While the UN devotes its human rights operations to the demonization of the democratic state of Israel above all others and condemns the United States more often than the vast majority of non-democracies around the world, the voices of real victims around the world must be heard.
The execution of British-Iranian man Alireza Akbari, who had been sentenced to death, has been widely condemned.
The ex-deputy Iranian defence minister was arrested in 2019 and convicted of spying for the UK, which he denied.
UK Prime Minister Rishi Sunak said his execution was a "callous and cowardly act, carried out by a barbaric regime".
France summoned Iran's top diplomat in Paris, warning that Tehran's repeated violations of international law could not go unanswered.
Meanwhile, the UK has imposed sanctions on Iran's Prosecutor General, saying it would hold the regime to account "for its appalling human rights violations".
"Sanctioning him today underlines our disgust at Alireza Akbari's execution," UK Foreign Secretary James Cleverly said.
In a further diplomatic move, the foreign secretary has temporarily withdrawn Britain's ambassador to Iran, Simon Shercliff, "for further consultations".
The Iranian judiciary's official news outlet Mizan reported on Saturday that Mr Akbari, 61, had been hanged. It did not specify the date when the execution took place.
Iran posted a video of Mr Akbari earlier this week showing what appeared to be forced confessions, and after the country's intelligence ministry had described the British-Iranian as "one of the most important agents of the British intelligence service in Iran".
However, BBC Persian broadcast an audio message on Wednesday from Mr Akbari in which he said he had been tortured and forced to confess on camera to crimes he did not commit.
Mr Akbari's family had been asked to go to his prison for a "final visit" on Wednesday and his wife said he had been moved to solitary confinement.
His nephew, Ramin Forghani, has told the BBC of his shock at his uncle's execution, describing it as the sign of a "desperate" regime.
He said his uncle was an Iranian patriot devoted to the country - a veteran of the Iran-Iraq war, consultant to the Iranian government on nuclear talks with the West and also a former deputy defence minister.
Mr Akbari had moved to the UK with an investment visa and become a naturalised citizen, his family say.
But Mr Forghani said his uncle had returned to Tehran from the UK following a request from his former boss, Ali Shamkhani, secretary of the Supreme National Security Council of Iran.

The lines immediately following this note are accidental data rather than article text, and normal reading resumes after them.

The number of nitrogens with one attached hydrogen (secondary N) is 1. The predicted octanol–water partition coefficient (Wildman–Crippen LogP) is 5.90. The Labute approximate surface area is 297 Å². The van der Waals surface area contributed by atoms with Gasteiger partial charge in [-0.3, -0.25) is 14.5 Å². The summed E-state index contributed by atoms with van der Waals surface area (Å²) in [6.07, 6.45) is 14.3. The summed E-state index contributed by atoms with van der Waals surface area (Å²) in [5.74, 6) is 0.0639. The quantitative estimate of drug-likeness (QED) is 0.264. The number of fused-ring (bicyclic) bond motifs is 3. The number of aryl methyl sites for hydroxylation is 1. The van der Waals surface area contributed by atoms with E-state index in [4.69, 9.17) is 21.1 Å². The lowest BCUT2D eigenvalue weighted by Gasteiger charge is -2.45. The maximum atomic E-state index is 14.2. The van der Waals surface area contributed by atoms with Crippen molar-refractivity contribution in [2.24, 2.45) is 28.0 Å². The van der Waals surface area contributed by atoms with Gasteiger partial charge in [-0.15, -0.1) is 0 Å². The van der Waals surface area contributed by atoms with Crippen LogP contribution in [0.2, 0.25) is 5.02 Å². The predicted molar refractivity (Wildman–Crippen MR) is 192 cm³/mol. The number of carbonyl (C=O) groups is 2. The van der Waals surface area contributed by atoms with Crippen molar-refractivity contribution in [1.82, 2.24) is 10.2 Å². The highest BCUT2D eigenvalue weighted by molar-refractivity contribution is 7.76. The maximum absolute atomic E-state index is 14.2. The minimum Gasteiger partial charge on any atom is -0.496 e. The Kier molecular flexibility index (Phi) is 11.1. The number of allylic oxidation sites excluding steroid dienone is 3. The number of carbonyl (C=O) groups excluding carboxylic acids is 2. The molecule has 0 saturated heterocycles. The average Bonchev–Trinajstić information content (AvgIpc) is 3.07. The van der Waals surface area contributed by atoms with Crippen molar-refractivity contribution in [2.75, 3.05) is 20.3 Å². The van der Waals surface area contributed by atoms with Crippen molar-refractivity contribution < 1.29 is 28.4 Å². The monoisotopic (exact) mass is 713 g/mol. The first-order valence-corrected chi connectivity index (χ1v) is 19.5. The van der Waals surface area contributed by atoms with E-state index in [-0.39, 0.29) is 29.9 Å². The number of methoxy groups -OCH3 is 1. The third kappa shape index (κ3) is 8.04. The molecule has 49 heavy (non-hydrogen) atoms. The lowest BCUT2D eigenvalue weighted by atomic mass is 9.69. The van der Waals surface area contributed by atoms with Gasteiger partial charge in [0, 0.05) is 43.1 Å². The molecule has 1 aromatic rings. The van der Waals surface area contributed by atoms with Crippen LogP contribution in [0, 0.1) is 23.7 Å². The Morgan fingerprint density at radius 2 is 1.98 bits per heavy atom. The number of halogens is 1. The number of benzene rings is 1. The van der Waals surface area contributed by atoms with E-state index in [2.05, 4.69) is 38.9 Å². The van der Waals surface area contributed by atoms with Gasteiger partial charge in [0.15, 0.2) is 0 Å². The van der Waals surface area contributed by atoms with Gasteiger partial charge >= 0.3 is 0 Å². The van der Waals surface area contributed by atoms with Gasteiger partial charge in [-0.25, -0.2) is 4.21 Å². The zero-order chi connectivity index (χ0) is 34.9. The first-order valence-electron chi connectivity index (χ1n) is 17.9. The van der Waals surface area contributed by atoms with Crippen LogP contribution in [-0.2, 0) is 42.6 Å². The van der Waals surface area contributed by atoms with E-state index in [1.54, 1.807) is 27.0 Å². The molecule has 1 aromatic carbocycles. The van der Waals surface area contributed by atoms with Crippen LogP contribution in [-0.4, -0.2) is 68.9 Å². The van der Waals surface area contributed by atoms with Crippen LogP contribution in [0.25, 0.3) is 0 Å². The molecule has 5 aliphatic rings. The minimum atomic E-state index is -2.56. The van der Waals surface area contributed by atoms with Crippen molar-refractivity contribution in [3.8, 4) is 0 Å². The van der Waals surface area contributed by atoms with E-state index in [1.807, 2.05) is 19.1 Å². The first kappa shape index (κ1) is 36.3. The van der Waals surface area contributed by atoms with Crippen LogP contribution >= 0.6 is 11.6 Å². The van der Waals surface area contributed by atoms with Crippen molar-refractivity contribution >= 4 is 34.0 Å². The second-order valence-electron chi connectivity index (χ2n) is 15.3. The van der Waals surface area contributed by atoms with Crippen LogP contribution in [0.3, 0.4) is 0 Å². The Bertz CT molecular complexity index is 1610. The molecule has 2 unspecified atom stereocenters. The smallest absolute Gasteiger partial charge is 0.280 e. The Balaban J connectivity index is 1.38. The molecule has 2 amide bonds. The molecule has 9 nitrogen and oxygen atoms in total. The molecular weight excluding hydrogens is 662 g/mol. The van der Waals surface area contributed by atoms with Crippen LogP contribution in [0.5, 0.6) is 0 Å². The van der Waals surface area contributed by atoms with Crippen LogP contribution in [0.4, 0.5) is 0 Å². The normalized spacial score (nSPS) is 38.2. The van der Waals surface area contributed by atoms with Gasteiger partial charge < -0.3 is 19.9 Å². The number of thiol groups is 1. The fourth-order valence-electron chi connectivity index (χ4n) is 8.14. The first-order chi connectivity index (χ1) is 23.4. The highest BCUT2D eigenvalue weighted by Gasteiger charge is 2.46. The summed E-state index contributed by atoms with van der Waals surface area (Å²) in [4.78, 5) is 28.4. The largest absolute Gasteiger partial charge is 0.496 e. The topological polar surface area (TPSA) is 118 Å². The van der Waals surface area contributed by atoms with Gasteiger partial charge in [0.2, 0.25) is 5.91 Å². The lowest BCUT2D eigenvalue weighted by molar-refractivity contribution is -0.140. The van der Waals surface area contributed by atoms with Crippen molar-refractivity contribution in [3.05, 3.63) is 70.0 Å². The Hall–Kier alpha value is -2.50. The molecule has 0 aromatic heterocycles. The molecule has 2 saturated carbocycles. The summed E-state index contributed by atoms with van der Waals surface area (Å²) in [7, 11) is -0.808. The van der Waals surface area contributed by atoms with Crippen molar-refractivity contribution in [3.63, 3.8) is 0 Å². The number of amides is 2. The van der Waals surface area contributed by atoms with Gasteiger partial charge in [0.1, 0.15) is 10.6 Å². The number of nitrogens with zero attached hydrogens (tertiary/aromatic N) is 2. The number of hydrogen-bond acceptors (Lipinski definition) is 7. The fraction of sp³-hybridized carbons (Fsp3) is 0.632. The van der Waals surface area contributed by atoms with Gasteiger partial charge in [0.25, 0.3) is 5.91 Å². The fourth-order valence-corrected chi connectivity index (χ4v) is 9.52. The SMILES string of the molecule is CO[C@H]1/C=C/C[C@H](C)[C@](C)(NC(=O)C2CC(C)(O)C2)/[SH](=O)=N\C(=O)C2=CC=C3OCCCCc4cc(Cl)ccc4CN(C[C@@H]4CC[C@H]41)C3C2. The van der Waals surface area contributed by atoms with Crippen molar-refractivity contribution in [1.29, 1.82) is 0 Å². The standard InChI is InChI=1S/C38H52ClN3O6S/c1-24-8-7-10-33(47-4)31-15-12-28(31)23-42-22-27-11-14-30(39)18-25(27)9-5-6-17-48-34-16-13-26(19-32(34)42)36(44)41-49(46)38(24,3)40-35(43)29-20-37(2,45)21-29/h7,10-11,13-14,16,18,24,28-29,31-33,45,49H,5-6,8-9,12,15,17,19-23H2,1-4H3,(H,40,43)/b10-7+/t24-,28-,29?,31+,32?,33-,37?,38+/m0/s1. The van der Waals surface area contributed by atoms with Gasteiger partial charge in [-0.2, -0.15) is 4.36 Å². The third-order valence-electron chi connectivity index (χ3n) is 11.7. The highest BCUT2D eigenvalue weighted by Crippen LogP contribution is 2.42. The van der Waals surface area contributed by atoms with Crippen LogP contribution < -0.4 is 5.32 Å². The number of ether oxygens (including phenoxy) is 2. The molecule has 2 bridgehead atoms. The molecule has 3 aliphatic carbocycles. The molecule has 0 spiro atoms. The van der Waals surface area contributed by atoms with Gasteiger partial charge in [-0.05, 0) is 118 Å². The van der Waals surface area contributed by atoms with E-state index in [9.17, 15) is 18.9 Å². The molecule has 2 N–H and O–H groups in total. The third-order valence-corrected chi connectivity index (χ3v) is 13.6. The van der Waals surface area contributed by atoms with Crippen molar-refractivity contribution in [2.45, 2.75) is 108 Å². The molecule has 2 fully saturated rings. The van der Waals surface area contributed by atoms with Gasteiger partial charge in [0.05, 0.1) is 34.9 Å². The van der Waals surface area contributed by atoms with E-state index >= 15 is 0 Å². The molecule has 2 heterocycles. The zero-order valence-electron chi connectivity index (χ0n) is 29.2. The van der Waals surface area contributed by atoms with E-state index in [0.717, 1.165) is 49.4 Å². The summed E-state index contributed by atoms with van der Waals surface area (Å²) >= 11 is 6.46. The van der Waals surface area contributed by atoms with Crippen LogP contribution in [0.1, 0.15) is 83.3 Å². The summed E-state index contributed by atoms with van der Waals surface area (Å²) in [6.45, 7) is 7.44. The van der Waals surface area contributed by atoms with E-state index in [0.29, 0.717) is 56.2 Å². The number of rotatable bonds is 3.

Speaking to the BBC from Luxembourg, Mr Forghani said: "He was devoted to the country, which is why he went back.
"He was involved with the system from its foundation, and would not contemplate causing harm either to the regime or the population.
"I can only speculate that there has been some power struggle at the very highest levels of the government and they have decided to create this plot against my uncle."
Mr Forghani links the timing of his execution to the UK's plans to designate Iran's powerful IRGC - the Islamic Revolutionary Guard Corps - as a terrorist organisation. "This cannot be unrelated," he said.
Human rights group Amnesty International called on the UK to investigate claims Mr Akbari was tortured before his death. The group accused Iran of showing "pitifully little respect" for human life.
Dr Sanam Vakil, Iran expert at international affairs think-tank Chatham House, said Mr Akbari's death would be used by the Iranian regime to suggest a "heavy outside hand" was stoking the anti-government unrest - linking the protests with the accusation that Western nations were trying to "destabilise the Islamic republic".
"Keeping the narrative of the West being involved is a way to maintain unity among the political establishment," she told BBC Radio 4's Today programme.
Ties between the UK and Iran have deteriorated in recent months since London imposed sanctions on Iran's morality police and other top security figures, in response to the country's violent crackdown on anti-government protesters.
Iran has arrested dozens of Iranians with dual nationality or foreign permanent residency in recent years, mostly on spying and national security charges.
British-Iranian citizens Nazanin Zaghari-Ratcliffe and Anoosheh Ashoori were released and allowed to leave Iran last year after the UK settled a longstanding debt owed to Tehran.
However, at least two other British-Iranians remain in detention, including Morad Tahbaz, who also holds US citizenship.